1988 Colonels

Kirk Lancaster (back right) and Ed Davis (far left) were assistant coaches on the 1988 Christian County team that won a state championship.

The last time the Christian County Colonels finished in the top-two at the KHSAA State Wrestling Tournament, none of their current athletes had even come close to being born.

The Colonels won their last state title in 1988 as Saturday was their best finish since that stellar season.

While the coach of that 1988 team, Jim Perrin, is gone, assistant coaches Kirk Lancaster and Ed Davis still remember that day and both are thrilled after the Colonels’ finish last weekend.

“I was really, really pleased,” Lancaster said. “I was so happy the way they were able to pick themselves up and still carry on and by far had this group’s best finish ever.”

Lancaster was asked if he saw any similarities between the two squads and after a couple of seconds, he knew where those similarities were and said it starts in the wrestling room.

“Their fitness is the same as ours,” he said. “They worked really, really hard … That is the same similarity that I see. They have talent and they have a work ethic and the ability to not give up when things get tough.”

Both former coaches remarked on the current coaching staff and how excited they were that Robert Burnham was named the 2020 KYWCA Coach of the Year.

“This program is headed in the right direction,” Lancaster said. “If they can keep their staff together, it’s only going to get better. The whole key is to keep that staff together.”

Davis agreed and said he also saw some similar things between the squads.

“It’s a flashback going back to the days when our teams were so good year after year,” he said. “We just seemed like we always had good talent. We had a lot of hard work. This coaching staff here has done an excellent job. There’s a lot of ex-wrestlers that work with County and coach (Robert) Burnham has done a fabulous job, coach of the year, I love it. It reminds me of coach (Jim) Perrin and what he did that year. It was a pretty excellent team effort and that’s what we got again was not just a few individuals but we had a balanced team.”

Lancaster played collegiate tennis and after being a three-sport athlete at County, he knows what it takes to win championships.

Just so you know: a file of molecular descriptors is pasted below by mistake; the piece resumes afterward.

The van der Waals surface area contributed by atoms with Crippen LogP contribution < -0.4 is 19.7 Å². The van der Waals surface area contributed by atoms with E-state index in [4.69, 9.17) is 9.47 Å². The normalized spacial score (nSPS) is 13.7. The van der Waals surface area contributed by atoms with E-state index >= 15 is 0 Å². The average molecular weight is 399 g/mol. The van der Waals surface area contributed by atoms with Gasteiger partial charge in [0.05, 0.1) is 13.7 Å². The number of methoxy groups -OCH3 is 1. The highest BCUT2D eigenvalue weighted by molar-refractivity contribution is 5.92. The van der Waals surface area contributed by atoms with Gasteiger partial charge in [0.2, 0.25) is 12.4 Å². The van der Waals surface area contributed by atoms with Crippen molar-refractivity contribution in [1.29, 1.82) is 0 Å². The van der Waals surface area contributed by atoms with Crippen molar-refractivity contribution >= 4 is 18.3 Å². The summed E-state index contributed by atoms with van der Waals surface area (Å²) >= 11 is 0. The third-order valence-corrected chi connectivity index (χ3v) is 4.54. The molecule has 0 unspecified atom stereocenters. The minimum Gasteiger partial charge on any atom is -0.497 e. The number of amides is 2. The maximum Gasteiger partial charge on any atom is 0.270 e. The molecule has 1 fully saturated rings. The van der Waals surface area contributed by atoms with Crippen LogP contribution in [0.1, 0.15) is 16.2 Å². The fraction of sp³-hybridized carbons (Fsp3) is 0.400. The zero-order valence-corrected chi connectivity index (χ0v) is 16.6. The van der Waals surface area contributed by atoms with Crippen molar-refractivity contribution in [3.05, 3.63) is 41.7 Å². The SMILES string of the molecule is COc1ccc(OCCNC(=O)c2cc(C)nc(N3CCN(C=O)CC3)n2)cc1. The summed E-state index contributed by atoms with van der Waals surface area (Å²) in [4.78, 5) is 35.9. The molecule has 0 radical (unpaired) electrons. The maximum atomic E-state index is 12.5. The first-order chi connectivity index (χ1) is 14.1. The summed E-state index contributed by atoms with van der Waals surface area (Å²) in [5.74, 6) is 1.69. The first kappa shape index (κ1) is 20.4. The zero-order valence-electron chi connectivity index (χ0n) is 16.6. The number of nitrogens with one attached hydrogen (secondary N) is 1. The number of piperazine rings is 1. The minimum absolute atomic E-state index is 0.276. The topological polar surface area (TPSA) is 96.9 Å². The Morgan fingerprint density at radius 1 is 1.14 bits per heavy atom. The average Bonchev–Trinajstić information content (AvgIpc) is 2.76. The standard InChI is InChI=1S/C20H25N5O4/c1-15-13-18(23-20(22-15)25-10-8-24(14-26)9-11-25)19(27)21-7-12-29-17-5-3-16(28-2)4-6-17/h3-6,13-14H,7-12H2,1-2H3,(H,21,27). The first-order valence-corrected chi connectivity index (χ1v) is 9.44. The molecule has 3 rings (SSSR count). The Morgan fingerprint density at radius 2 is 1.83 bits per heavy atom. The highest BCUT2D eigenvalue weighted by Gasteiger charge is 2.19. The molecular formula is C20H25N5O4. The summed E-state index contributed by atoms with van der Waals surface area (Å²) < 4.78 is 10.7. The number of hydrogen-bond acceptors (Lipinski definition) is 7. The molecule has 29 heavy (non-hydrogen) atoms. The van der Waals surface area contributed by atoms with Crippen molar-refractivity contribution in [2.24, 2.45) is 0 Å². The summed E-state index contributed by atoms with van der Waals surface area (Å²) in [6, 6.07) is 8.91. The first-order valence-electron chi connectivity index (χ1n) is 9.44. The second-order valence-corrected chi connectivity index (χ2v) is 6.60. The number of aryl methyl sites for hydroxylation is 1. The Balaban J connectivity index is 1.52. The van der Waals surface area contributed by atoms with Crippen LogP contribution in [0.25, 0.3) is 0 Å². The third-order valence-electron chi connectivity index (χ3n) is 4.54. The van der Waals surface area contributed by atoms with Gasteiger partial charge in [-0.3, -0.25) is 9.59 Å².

He said the Colonels are doing things the right way.

“You have seen two separate kids, not the same kid twice, but two kids, one big kid, one small kid win state championships,” he said. “You have seen four different individuals in the finals in the last two years. Which one of you is going to be next? They’re trending in a positive direction.”

Lancaster said he remembers when they were trending upward a few decades ago.

“I take a lot of pride in what was built before me,” he said. “When I wrestled in 1982 as a senior, we finished fifth so it’s not like we weren’t good before. When I started coaching, this is not me, this is just what happened, we were getting better and better and better. We were placing wrestlers in the finals every year. We were on the way up.”

Lancaster said there isn’t an easy route in the sport of wrestling and the road is paved with difficult times.

“There’s no shortcuts in that sport,” he said. “I mean that … it’s work. Those coaches and those players, you can’t separate one from the other. The coach’s job is to make the player understand just how hard he has to work to succeed.”

Davis and Lancaster each had the honor of being at the induction of the 1988 team into the Christian County Hall of Fame last year.

Davis said this year’s team now has something they can remember.

“It was a real team effort us showing back up for the induction,” he said. “The memories, the stories and now we have another team that will have a lot of the same things we shared. Memories and stories that will be with them for the rest of their lives.”

While they may not realize it now, Davis said the Colonels did something that’ll carry on for many years, just like the team back in 1988.

“This team here is a reflection of what we were back in 88,” he said. “Bringing the prominence back to our school. It’s just wonderful for the school, wonderful for the town. I’m still a Colonel through and through and I just admire everything we’ve done, especially with this program.”

Lancaster said last year that Perrin would be proud of where the program is.

When asked what would Perrin say about last weekend, Lancaster channeled his former mentor.

“He would be happy, but he would not be satisfied,” he said.

The kicker? The Colonels aren’t satisfied either.

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